Monday, February 3, 2014

The Uncommon Valentine: Build a Miniature Cabinet of Curiosities for Your Special Someone

This year for Valentine's Day I've decided to revisit a project that I did years ago. While I was in college I briefly worked at the local art supply store with my then-boyfriend-now-husband (he worked there long before I did - that's actually how we met, sort of). Working at the Art Attack was a great experience. While waiting for the occasional student to wander in I would sit, surrounded by materials and supplies, and daydream about all of the wonderful things I could make.

Then, once a week, a group of artsy friends and I would meet after work on a Thursday evening to create/draw/illustrate/make whatever we fancied. Jeremy and I still do this to this day, Thursday evenings, with a very small group of friends, though Art Attack has been gone for years now (that was a sad, sad day).

At some point I started building boxes out of cardboard or foamcore and covering them in decorative papers. It wasn't long after that when I realized I could create small paper cutout dioramas in these boxes, and then I set out to make an entire series of them. Many of them have been lost over the years, and I gave some of my favorites away, but this year I would love to revisit them and to show you how they are made so that you can share them with your loved ones as three dimensional Valentines!

Anyway, before you get started you've got to gather some things. I usually flip through some old clipart books (Dover is great!) or look through my boxes of vintage papers and magazines. If you haven't got access to this sort of thing you can always find it readily available online! Find more images than you think you'll need. It's always fun to have options. I also like to look around for actual objects to use. A rooster feather, a seed pod, vintage fabric, an interesting bit of string – small things like this are perfect to use to embellish your cabinet. The differences in texture will make a much more interesting visual experience!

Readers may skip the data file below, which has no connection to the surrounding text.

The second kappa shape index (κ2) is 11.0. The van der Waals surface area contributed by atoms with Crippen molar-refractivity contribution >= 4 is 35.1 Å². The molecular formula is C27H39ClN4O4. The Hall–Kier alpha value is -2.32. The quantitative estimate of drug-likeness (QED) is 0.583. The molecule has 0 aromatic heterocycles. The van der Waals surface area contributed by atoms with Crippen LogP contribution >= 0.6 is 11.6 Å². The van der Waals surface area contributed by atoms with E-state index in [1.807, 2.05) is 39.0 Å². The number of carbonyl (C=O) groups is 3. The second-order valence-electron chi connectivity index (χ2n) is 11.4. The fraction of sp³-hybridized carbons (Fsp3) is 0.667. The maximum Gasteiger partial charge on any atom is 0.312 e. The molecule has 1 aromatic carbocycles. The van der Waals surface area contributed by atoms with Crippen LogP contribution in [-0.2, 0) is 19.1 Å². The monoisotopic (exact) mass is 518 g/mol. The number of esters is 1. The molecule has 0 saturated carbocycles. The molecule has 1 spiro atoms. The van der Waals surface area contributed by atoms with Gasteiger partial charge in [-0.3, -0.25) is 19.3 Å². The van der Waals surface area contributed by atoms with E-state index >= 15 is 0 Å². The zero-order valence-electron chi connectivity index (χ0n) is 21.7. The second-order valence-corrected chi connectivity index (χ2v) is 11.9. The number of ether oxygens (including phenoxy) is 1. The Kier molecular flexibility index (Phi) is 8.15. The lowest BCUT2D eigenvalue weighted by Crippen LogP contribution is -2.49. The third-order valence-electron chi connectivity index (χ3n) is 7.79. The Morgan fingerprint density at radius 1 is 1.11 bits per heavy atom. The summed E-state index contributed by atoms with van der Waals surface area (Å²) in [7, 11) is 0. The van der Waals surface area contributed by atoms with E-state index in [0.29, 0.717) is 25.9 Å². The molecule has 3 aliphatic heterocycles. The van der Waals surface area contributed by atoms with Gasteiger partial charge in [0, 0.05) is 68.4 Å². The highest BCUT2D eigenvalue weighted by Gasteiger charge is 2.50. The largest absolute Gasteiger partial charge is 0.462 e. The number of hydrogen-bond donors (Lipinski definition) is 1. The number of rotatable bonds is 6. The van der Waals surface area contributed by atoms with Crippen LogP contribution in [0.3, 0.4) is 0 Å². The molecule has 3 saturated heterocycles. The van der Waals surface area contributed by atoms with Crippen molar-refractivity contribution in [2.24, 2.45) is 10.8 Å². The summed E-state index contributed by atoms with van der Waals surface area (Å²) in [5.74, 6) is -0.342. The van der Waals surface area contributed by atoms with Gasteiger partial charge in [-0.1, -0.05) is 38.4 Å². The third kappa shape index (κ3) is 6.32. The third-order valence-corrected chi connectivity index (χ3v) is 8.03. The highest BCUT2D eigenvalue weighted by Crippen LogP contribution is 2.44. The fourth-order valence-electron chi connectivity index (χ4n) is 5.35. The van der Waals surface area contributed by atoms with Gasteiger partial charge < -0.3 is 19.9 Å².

Since this is going to be a Valentine, you could collect things that you know your significant other will like. You could even brainstorm on a piece of paper about the person the cabinet is for... Some of the words I came up with were: skulls, fish scales, mermaid, mermonk, etc. Obviously I am not gearing my Valentine for the average bear.

I'm going to do a much more traditional Valentine style for my tutorial box, but I'll post a picture of the finished Valentine for my husband as well so you can see what I came up with.

You will need:
  • Thick Cardboard or Foamcore (I prefer foamcore!)
  • A strong liquid glue (archival, if possible!)
  • Flexible and lightweight decorative paper and/or paint (tissue paper or lightweight handmade papers work well for this - nothing too stiff!)
  • Images/objects of Curiosity (feathers, string, sticks, dowel rods, paper cutouts, stamps, leaves, seed pods, etc. Try browsing your local craft store's scrapbooking aisle!)
  • Cutting tools: Scissors, X-acto knife, Box cutter (be careful with these things!)
  • Cutting mat (or some surface you can cut on)
  • Your Imagination!

Before we get started, let me mention that I seem to have lost the photos from my box making day! I'm going to do some searching and get them up as soon as possible. Sorry, folks!

Step One: Decide on the dimensions of your box and cut out the pieces.
This will either require some serious math, or some whimsical eyeballing. I like to start off with math for the back (base) of the box and then just eyeball the sides by laying them out along the back piece. This is also when you decide how deep to make your box. If it's not deep enough, you won't be able to "set" things on your shelf. If it's too deep, it will be difficult to put paper over. Once you've decided on how big you want the box to be you can add shelves or compartments by gluing in additional bits of cardboard. The joints don't have to be 100% perfect, but they should be close enough that they glue soundly.